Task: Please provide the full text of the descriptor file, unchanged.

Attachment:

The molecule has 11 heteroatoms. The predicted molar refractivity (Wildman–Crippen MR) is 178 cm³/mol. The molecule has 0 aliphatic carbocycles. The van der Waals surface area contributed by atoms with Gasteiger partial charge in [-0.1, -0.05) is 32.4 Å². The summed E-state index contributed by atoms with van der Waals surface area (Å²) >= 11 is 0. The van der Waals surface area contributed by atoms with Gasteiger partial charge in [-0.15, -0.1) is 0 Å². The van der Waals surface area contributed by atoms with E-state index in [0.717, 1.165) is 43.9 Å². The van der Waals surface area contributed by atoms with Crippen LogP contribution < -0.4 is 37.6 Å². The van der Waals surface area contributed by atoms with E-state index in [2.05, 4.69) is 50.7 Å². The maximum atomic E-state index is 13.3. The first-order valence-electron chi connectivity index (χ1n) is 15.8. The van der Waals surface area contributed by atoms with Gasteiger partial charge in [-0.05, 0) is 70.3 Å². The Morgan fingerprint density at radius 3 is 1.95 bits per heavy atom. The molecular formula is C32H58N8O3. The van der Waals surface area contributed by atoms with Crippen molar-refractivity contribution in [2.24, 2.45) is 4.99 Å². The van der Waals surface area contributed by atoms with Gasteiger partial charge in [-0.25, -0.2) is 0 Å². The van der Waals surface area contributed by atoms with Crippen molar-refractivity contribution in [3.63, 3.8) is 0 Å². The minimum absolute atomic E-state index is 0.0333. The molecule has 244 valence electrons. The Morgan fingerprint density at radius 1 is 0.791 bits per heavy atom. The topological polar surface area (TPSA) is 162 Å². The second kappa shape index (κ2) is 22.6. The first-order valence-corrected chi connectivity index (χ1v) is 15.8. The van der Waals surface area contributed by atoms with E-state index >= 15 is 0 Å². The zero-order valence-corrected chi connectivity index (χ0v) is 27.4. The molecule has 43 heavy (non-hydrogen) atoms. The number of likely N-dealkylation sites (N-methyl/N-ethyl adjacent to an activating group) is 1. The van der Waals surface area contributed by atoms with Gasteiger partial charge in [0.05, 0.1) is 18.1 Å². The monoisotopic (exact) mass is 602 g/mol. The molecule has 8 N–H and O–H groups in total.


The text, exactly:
The molecule has 11 heteroatoms. The predicted molar refractivity (Wildman–Crippen MR) is 178 cm³/mol. The molecule has 0 aliphatic carbocycles. The van der Waals surface area contributed by atoms with Gasteiger partial charge in [-0.1, -0.05) is 32.4 Å². The summed E-state index contributed by atoms with van der Waals surface area (Å²) >= 11 is 0. The van der Waals surface area contributed by atoms with Gasteiger partial charge in [-0.15, -0.1) is 0 Å². The van der Waals surface area contributed by atoms with E-state index in [0.717, 1.165) is 43.9 Å². The van der Waals surface area contributed by atoms with Crippen LogP contribution < -0.4 is 37.6 Å². The van der Waals surface area contributed by atoms with E-state index in [2.05, 4.69) is 50.7 Å². The maximum atomic E-state index is 13.3. The first-order valence-electron chi connectivity index (χ1n) is 15.8. The van der Waals surface area contributed by atoms with Gasteiger partial charge in [-0.05, 0) is 70.3 Å². The Morgan fingerprint density at radius 3 is 1.95 bits per heavy atom. The molecular formula is C32H58N8O3. The van der Waals surface area contributed by atoms with Crippen molar-refractivity contribution in [2.24, 2.45) is 4.99 Å². The van der Waals surface area contributed by atoms with Gasteiger partial charge in [-0.25, -0.2) is 0 Å². The van der Waals surface area contributed by atoms with Crippen molar-refractivity contribution in [3.63, 3.8) is 0 Å². The minimum absolute atomic E-state index is 0.0333. The molecule has 244 valence electrons. The Morgan fingerprint density at radius 1 is 0.791 bits per heavy atom. The topological polar surface area (TPSA) is 162 Å². The second kappa shape index (κ2) is 22.6. The first-order valence-corrected chi connectivity index (χ1v) is 15.8. The van der Waals surface area contributed by atoms with E-state index >= 15 is 0 Å². The zero-order valence-corrected chi connectivity index (χ0v) is 27.4. The molecule has 43 heavy (non-hydrogen) atoms. The number of likely N-dealkylation sites (N-methyl/N-ethyl adjacent to an activating group) is 1. The van der Waals surface area contributed by atoms with Gasteiger partial charge in [0.05, 0.1) is 18.1 Å². The monoisotopic (exact) mass is 602 g/mol. The molecule has 8 N–H and O–H groups in total.